Last week I received a hand-addressed solicitation for membership from your organization. I called Carl Pope's office to express my concern and reservations about joining the Sierra Club due to a lack of involvement and leadership with fishery issues, particularly the environmental disaster in the California Nearshore taking place within a few short miles of your headquarters. This led to a discussion of similar situations worldwide with Heather Paizis, who asked me to write you and provide information substantiating my claims.
The effects of commercial overfishing are resonating throughout the planet's marine ecosystems. The decline in squid populations off the East Coast is showing in emaciated fish caught during the summer. The decline in groundfish stocks has been shown to be connected to reduced plankton stocks which feed off their spawn in the Grand Banks leading to a decline in smaller feed/bait fish. Large declines in Alaskan fish stocks such as sablefish, turbot and Pollock correspond to population declines of up to 90% for seal and otter in addition to drastic reductions of bird populations.
In addition to depletion of the fisheries, bycatch, the discarded unwanted fish caught in the nets, amounts to additional millions of tons. The bycatch of king salmon in the Gulf of Alaska exceeds the number and poundage of sport-caught fish in the Western States and British Columbia!
Damage to the marine habitat by trawl nets will take hundreds of years to recover in coral areas and rocky habitat, such as off the California coast, is being permanently destroyed.
Causes of this overfishing are : 1) population increases; 2) governmental creation of fisheries such as roughy, in Australia, before realizing how long it takes the fish to reproduce; 3) years of governmental subsidization of the commercial fleets; 4) illegal catch; 5)poor enforcement of regulations; 6)management decisions made for political rather than scientific reasons.
Unfortunately, we are dealing with the majority of these problems off the California Coast. The California State Legislature recognized the problem and passed the Marine Life Management Act (MLMA). The legislation was so poorly written the Department of Fish and Game (DFG) had to ask for a one-year extension to implement its mandates because their "preferred alternatives" created so much public controversy.
The MLMA names squid, white bass and groundfish as areas requiring action. I can only address the groundfish issues but would encourage Sierra Club to research the others.
The overfishing of the California Nearshore, waters within 3 miles of the coastline, came about as a direct result of the development of the nearshore live fishery, which was created with help of the DFG. The gear used is a trap, similar to a lobster trap, and a stick, a small piece of plastic pipe with 5 baited hooks, a weight and float. The fish sold live bring premium market value.
The investment in equipment for the type of gear is extremely low. Many of the commercial live fishers operate out of a skiff and a pick-up. The apparatus are placed as close as five yards apart. The high efficiency of the gear allows areas to be fished out in a couple of days.
Many of the species in the California Nearshore have life-history characteristics that make them vulnerable to overfishing. These characteristics include long lives, late maturation and low reproductive capacity. The species involved are generally non-migratory.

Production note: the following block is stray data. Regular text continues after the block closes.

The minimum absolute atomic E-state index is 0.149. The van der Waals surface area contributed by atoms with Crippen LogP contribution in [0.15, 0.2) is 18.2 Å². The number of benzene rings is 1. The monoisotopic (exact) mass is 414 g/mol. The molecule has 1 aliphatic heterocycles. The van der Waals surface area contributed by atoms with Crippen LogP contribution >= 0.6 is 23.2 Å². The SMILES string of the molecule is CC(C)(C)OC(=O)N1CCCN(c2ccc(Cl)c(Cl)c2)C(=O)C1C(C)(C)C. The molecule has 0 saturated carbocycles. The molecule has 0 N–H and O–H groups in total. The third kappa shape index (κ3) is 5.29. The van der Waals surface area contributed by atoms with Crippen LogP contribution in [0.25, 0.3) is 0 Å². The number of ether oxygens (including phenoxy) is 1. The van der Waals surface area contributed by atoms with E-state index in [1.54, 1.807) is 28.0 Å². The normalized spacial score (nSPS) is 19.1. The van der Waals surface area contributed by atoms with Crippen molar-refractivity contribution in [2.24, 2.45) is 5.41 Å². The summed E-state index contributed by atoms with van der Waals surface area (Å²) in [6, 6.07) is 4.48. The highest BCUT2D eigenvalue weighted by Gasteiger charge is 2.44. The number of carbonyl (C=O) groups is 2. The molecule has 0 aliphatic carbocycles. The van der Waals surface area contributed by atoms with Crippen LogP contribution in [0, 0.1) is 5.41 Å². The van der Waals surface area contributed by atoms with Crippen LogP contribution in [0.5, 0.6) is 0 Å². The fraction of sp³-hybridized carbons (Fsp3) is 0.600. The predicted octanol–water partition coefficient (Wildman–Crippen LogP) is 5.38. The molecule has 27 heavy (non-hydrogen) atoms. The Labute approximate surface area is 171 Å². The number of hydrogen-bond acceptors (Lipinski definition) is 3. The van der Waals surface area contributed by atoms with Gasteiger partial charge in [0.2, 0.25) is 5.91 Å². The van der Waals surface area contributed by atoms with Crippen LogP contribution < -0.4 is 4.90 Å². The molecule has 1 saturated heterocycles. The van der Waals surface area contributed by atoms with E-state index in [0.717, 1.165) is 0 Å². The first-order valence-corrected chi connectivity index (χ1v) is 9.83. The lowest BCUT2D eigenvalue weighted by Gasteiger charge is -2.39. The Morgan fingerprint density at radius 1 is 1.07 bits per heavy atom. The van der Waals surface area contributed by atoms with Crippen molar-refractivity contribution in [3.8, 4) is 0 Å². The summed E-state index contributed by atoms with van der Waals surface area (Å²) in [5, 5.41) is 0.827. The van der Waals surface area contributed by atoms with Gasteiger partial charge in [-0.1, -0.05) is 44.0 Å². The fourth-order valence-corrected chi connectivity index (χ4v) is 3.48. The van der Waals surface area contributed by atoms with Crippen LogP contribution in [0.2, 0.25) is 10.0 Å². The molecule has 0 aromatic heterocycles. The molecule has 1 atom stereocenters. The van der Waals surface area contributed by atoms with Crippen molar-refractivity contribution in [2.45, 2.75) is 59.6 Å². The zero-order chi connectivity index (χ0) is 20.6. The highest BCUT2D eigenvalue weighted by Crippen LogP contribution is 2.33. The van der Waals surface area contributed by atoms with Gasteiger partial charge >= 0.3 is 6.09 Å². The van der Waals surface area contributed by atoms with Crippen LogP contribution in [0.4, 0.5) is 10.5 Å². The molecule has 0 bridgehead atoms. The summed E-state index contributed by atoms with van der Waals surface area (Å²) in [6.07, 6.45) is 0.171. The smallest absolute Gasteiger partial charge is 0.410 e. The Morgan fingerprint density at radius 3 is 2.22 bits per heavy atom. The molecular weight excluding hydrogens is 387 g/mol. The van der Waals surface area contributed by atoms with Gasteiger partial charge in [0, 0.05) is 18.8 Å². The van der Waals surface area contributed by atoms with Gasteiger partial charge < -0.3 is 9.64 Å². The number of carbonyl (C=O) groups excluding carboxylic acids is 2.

The combination of efficient gear, reproductive characteristics and migration patterns have resulted in the serial depletion of the fishery along the majority of the California coastline south of Cape Mendocino.
The situation nears crisis after almost two years of public and closed DFG hearings, and Fish and Game Commission hearings, The Commission has responded by reducing sportfishing, which has been proven sustainable - or else there would be no fish left for the explosion of the live fish trade .
As over half the commercial catch goes unreported, by DFG's own admission, the net result has been no reduction in the commercial take. Because sport anglers only fished two months last year, they did not catch their allotment. Last year's uncaught sport fish allotment was then arbitrarily given to the commercial fishermen by DFG without consulting the Commission. The commercial fleet neared that allotment in early summer so DFG extended their season by three months. This resulted in a REPORTED commercial catch of at least 2 times the allotment.
By the time the provisions of the MLMA are put in place there won't be a fishery to talk about! The delay continues while the commercial fleet systematically destroys the ecosystem.
All of this is for the benefit of 100 commercial fishermen who will report $4 million in revenue. DFG estimates enforcement costs at $10 million.
The California Fish and Game Code, part of the State's constitution, mandates a satisfying recreational fishery be in existence before a commercial fishery is allowed to fish the excess. We invite the Sierra Club to join us in demanding the immediate cessation of commercial fin fishing in the California Nearshore until such excess can be demonstrated. This is the only enforceable action California can take which will substantially benefit the fishery.
We look forward to having a Sierra Club representative testify at the upcoming Fish and Game Commission hearing at Long Beach in early April.
If you have any questions or would like more information, please do not hesitate to call.
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Fish Sniffer Online